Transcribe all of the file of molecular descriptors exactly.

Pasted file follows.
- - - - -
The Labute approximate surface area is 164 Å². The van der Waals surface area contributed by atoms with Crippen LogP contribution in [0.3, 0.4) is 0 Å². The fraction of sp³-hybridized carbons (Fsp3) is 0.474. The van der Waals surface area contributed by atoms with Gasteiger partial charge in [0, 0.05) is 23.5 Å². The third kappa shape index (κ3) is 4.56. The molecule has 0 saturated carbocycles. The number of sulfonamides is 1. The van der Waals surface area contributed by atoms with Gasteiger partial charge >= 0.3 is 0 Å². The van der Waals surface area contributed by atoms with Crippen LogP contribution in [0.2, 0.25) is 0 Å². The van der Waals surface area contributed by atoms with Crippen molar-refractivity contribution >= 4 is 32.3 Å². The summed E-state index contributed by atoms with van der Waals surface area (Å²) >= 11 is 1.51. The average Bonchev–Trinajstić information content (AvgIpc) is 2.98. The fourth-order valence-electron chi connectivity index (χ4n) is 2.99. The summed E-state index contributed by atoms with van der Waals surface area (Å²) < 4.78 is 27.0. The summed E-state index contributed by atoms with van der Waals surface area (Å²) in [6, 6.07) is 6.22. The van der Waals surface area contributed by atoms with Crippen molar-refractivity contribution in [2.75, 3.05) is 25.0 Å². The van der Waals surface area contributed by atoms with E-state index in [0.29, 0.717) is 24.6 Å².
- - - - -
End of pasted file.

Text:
The Labute approximate surface area is 164 Å². The van der Waals surface area contributed by atoms with Crippen LogP contribution in [0.3, 0.4) is 0 Å². The fraction of sp³-hybridized carbons (Fsp3) is 0.474. The van der Waals surface area contributed by atoms with Gasteiger partial charge in [0, 0.05) is 23.5 Å². The third kappa shape index (κ3) is 4.56. The molecule has 0 saturated carbocycles. The number of sulfonamides is 1. The van der Waals surface area contributed by atoms with Gasteiger partial charge >= 0.3 is 0 Å². The van der Waals surface area contributed by atoms with Crippen LogP contribution in [0.2, 0.25) is 0 Å². The van der Waals surface area contributed by atoms with Crippen molar-refractivity contribution >= 4 is 32.3 Å². The summed E-state index contributed by atoms with van der Waals surface area (Å²) >= 11 is 1.51. The average Bonchev–Trinajstić information content (AvgIpc) is 2.98. The fourth-order valence-electron chi connectivity index (χ4n) is 2.99. The summed E-state index contributed by atoms with van der Waals surface area (Å²) < 4.78 is 27.0. The summed E-state index contributed by atoms with van der Waals surface area (Å²) in [6, 6.07) is 6.22. The van der Waals surface area contributed by atoms with Crippen molar-refractivity contribution in [2.75, 3.05) is 25.0 Å². The van der Waals surface area contributed by atoms with E-state index in [0.29, 0.717) is 24.6 Å².